Covid-19 Transmission Mitigation and Ventilation Issues
Circulated: May 11, 2021
Ventilation is one component of maintaining healthy environments and is an important COVID-19 prevention strategy for schools and childcare programs. Good ventilation and proactive ventilation strategies are other steps that can reduce the number of virus particles in the air to protect the health of students, staff, and visitors.
Along with other preventive and mitigation actions, ventilation can reduce the likelihood of spreading disease now and into the future. The CDC considers It to be one of the more critical steps to assure that in-person learning can continue in the fall.
Here are the highlights of current CDC recommendations and guidance.
Bring in as much outdoor air as possible
- If safe to do so, open windows and doors. Even just cracking open a window or door helps increase outdoor airflow, which helps reduce the potential concentration of virus particles in the air. If it gets too cold or hot, adjust the thermostat. Do not open windows or doors if doing so poses a safety or health risk (such as falling, exposure to extreme temperatures, or triggering asthma symptoms).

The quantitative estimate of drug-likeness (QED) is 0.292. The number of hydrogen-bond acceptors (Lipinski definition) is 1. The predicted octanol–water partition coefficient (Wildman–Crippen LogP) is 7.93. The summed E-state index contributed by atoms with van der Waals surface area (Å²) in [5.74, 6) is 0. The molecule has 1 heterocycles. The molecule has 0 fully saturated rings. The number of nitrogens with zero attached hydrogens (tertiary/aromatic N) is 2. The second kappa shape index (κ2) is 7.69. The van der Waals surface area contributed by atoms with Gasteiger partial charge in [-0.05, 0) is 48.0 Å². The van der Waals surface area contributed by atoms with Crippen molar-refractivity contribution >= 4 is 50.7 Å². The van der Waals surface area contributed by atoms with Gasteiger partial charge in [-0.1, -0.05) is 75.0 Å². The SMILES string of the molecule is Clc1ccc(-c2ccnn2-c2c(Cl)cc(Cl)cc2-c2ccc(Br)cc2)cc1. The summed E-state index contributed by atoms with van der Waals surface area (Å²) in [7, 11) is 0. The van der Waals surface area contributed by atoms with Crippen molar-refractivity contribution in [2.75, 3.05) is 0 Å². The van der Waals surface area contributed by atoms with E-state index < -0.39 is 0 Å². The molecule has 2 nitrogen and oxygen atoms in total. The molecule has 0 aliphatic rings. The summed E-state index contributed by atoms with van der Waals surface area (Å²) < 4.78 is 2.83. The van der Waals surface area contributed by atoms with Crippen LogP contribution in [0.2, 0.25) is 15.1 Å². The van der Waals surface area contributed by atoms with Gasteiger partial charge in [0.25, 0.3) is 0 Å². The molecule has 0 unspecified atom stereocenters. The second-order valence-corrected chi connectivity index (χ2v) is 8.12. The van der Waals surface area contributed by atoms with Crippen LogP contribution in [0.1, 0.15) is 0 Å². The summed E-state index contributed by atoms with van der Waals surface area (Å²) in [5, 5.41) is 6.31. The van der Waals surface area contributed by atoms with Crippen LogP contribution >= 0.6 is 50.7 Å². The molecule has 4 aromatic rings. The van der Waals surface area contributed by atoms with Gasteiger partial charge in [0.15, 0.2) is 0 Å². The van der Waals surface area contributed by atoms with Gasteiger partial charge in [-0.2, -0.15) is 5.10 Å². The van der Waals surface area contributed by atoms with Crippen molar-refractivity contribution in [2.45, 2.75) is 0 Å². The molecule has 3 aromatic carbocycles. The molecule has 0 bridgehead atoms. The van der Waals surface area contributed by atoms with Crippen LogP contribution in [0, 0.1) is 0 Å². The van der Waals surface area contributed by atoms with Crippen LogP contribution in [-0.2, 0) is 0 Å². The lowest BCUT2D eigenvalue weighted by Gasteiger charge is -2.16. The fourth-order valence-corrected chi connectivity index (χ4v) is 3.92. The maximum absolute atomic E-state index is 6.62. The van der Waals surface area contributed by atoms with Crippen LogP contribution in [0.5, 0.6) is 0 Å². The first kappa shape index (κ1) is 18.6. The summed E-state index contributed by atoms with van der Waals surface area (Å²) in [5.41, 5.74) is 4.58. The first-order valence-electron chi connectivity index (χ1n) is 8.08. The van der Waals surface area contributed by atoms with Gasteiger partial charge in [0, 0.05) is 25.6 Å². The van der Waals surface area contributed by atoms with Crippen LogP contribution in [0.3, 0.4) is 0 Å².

- Use child-safe fans to increase the effectiveness of open windows. Safely secure fans in a window to blow potentially contaminated air out and pull new air in through other open windows and doors.
- Consider having activities, classes, and lunches outdoors when circumstances allow.
Filter and/or clean the air in your school or childcare program
- Improve the level of air filtration as much as possible without significantly reducing air flow.
- Make sure the filters are sized, installed, and replaced according to the manufacturer’s instructions.
- Consider portable air cleaners that use high-efficiency particulate air (HEPA) filters or portable, in-room UV-C air sanitizers to enhance air cleaning wherever possible, especially in higher-risk areas such as a nurse’s office or sick/isolation room.
- The advancement of technology has even provided products that combine HEPA filtration with UV-C sanitation to provide a near hospital-grade level of air quality protection.
- Consider using ultraviolet germicidal irradiation (UVGI) in schools and non-home-based childcare programs as a supplemental treatment to inactivate the virus that causes COVID-19, especially if options for increasing ventilation and filtration are limited. Consult a qualified professional to help design and install any UVGI system.
Use exhaust fans in restrooms and kitchens
- Inspect and maintain exhaust ventilation systems in restrooms and kitchens.
- Ensure restroom and kitchen exhaust fans are on and operating at full capacity while the school or childcare program is occupied and for 2 hours afterward.
Open windows in transportation vehicles
- Ventilation is important on buses and vans servicing schools and childcare programs, along with other strategies such as mask use for people over 2 years old and physical distancing.
- Keep vehicle windows open when it does not create a safety or health hazard. Having more windows open is more helpful, but even just cracking a few windows open is better than keeping all windows closed.